The allegations levelled against some of Britain’s top private schools have been deeply troubling. Dulwich College turns boys into sexual abusers, one former pupil has claimed. A ‘dossier of rape culture’ has been compiled by ex students at Westminster School; Latymer Upper School has reported sex abuse allegations to the police. These are just a handful of examples: Everyone’s Invited – an online campaign which invites young people to post anonymous testimonies of sexual assault and harassment – has over 4100 testimonies from girls as young as nine.
For teachers like me who have taught sex education to 14 and 15 year old boys, these allegations are shocking but perhaps not surprising. Sex education has improved enormously since I was at school, when it was pretty much the equivalent of Coach Carr’s warning: ‘Don’t have sex, because you will get pregnant… get chlamydia… and die. Now everyone take some rubbers.’ Conversations around issues such as consent are now commonplace. And there is far more focus on the social and emotional implications of sex rather than trying to scare off students with images of childbirth and disease-riddled genitalia.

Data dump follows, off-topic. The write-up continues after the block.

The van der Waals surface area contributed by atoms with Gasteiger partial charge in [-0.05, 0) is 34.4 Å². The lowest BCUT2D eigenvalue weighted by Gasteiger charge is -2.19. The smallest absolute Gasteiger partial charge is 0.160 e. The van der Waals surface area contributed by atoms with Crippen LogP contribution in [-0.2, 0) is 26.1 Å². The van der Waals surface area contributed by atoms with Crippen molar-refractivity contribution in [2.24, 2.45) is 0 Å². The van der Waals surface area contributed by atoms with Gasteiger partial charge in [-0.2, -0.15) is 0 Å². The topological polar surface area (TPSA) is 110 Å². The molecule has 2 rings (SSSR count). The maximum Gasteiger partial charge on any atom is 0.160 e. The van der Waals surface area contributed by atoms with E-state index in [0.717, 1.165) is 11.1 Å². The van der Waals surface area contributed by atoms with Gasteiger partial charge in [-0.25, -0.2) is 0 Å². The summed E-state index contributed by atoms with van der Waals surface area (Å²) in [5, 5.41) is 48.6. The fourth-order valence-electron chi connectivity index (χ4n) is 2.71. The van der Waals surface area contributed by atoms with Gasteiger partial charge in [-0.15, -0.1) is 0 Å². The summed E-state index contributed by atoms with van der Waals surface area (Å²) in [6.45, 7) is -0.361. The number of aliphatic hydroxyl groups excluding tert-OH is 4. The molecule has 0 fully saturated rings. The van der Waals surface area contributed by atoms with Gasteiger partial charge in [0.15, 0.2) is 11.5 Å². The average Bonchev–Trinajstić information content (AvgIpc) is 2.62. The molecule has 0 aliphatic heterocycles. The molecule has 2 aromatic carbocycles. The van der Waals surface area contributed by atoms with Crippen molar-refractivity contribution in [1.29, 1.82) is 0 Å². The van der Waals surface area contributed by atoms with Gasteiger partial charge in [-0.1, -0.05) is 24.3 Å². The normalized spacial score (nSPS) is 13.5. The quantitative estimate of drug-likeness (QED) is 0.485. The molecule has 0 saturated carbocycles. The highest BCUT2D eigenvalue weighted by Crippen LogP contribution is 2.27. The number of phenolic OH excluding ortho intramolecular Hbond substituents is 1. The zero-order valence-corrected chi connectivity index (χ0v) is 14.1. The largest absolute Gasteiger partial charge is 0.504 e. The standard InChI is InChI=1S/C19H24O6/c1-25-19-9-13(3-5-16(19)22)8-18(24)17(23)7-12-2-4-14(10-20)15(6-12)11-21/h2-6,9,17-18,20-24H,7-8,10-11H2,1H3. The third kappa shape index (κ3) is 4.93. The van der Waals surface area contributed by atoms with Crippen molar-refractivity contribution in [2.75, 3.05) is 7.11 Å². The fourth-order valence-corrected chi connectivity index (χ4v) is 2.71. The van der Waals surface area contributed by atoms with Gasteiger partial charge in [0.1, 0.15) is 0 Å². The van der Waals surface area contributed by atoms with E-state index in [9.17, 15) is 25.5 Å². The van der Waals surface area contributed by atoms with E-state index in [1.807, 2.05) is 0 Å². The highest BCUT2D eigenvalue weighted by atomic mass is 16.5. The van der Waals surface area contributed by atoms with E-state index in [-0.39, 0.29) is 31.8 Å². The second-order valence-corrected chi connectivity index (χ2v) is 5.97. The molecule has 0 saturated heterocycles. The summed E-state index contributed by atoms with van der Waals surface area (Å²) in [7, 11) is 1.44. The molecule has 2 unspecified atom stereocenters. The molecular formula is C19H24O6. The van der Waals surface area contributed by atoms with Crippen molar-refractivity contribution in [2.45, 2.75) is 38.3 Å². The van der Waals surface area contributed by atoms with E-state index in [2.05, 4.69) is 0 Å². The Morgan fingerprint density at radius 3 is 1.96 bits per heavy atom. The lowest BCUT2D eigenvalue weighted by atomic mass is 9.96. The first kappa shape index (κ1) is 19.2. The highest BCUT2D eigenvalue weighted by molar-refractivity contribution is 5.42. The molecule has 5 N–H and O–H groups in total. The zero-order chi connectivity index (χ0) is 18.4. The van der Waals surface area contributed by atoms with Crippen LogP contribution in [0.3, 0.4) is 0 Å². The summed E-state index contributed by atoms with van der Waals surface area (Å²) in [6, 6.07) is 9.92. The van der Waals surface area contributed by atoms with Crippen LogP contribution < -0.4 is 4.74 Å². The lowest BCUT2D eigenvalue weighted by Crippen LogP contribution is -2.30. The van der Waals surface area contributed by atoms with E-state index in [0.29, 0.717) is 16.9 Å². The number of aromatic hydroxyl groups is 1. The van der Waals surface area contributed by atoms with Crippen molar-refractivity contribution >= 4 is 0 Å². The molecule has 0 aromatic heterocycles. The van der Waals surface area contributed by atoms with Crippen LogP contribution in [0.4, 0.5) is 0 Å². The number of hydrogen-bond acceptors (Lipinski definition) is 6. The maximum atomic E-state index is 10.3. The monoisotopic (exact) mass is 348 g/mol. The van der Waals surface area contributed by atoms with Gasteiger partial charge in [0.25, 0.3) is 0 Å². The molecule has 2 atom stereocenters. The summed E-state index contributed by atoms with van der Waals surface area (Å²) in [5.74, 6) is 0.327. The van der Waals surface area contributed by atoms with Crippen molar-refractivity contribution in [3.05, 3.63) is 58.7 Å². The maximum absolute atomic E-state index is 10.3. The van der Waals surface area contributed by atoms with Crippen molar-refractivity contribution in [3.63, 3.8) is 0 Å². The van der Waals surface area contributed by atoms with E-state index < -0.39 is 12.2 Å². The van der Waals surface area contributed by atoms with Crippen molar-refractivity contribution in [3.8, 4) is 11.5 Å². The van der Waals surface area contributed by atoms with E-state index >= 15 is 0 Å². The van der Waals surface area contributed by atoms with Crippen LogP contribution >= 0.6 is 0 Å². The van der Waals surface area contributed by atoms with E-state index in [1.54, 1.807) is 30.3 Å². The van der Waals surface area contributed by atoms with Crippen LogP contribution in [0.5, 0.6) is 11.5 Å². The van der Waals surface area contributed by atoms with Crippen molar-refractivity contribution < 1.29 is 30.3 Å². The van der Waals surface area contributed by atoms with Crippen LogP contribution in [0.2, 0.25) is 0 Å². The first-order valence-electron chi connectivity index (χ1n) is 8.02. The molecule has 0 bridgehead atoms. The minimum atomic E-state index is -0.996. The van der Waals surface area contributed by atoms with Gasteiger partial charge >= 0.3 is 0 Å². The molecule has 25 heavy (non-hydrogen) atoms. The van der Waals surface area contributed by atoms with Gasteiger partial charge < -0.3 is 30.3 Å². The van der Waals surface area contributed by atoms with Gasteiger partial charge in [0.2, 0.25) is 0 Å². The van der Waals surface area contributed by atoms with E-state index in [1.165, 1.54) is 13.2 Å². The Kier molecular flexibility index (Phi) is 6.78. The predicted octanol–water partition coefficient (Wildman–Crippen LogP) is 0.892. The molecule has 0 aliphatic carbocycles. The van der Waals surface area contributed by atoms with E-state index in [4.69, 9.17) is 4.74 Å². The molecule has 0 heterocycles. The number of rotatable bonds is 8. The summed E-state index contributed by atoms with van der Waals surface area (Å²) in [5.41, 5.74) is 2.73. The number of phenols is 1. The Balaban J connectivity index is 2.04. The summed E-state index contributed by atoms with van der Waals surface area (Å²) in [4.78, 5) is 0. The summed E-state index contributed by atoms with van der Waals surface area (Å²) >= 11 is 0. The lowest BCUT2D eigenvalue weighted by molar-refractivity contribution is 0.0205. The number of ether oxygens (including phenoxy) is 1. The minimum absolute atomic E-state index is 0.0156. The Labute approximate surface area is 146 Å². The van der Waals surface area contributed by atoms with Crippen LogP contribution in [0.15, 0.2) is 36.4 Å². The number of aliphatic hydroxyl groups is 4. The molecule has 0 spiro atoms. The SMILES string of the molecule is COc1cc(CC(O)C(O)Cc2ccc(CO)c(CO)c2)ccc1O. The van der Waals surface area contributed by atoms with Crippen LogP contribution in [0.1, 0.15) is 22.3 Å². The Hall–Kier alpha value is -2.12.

But why are these awful stories which have emerged not much of a surprise? The answer perhaps comes in the fact that almost every pupil nowadays has a smartphone with unlimited data. Parents too often turn a blind eye to the reality of what this actually means: access to sexual content that they are not mature enough to understand. By the time teachers start discussing the dangers of pornography in Year 10, the damage is already done.
According to recent studies, half of 10 year olds own a smartphone. This is realistically a lot higher in private schools, where wealthy parents can afford to dish out devices with extensive data packages. Correspondingly, 51 per cent of 11 to 13 year olds reported